Ever since I can remember, a rough but useful rule of thumb to describe the sources of U.S. electricity generation is that 50% comes from coal-fired plants, 20% comes from … Continue Reading A Sea Change in U.S. Generation
We screened Scott Tinker’s documentary Switch last night during the Energy Institute’s annual week of Energy Camp. For the novice, the film provides an educational and entertaining tour of the energy frontier. … Continue Reading Switch Energy Project
In Tokyo, where I traveled recently, protestors thronged the sidewalks outside the Prime Minister’s office as he agonized over re-opening two of the country’s 54 nuclear power reactors—they’d been shuttered … Continue Reading Nuclear Safety
Catherine and I have an essay in today’s Wall Street Journal on innovations in business models and practices in the energy industry. The essay is part of a WSJ Special Report on Innovations in … Continue Reading A Whole Different Kind of Innovation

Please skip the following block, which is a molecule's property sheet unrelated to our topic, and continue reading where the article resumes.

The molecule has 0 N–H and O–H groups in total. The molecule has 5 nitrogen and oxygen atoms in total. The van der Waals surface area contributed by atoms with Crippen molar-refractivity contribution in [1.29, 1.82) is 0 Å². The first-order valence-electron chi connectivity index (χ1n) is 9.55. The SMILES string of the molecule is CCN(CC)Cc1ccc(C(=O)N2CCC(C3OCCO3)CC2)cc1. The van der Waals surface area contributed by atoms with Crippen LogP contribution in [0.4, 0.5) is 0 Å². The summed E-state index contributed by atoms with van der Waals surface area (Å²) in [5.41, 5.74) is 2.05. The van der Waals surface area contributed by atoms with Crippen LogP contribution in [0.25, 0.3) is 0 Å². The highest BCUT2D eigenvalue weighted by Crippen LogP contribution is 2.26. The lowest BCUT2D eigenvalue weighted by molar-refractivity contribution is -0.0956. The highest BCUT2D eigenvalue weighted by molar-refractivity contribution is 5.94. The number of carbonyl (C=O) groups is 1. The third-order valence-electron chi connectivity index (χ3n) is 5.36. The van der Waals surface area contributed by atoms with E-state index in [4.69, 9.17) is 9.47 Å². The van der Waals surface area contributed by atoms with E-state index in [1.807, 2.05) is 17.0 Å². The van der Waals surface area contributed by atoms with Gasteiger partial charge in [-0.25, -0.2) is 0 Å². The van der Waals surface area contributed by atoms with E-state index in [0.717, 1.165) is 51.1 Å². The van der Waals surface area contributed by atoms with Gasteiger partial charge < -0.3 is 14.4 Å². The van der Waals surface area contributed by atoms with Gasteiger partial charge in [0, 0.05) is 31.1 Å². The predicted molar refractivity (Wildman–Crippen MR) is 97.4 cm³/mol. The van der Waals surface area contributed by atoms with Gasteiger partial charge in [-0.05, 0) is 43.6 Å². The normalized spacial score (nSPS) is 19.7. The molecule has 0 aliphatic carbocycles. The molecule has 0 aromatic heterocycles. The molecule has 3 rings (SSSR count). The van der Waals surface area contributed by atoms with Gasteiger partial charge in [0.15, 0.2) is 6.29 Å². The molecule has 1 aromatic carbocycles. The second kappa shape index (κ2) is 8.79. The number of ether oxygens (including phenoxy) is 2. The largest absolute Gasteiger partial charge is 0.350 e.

Alberta’s tar sands—or, as pitchmen prefer to call them, oil sands—are to transportation as cow dung is to cooking: a dirty way to reach a goal. Cleaner alternatives, like LPG … Continue Reading Don’t Hate the Pipeline: Hate the Fuel—Or Better Yet, Tax It.
Hydraulic fracturing and other recent technological advances have dramatically increased the availability of natural gas, providing large benefits to the U.S. economy. At the same time, however, these new forms of … Continue Reading Bonding Requirements for Natural Gas Producers
Catherine has a thought-provoking article in Bloomberg Business Class today on how small adjustments to our energy infrastructure can have an immediate, large-scale impact on the battle to reduce greenhouse-gas emissions. EMB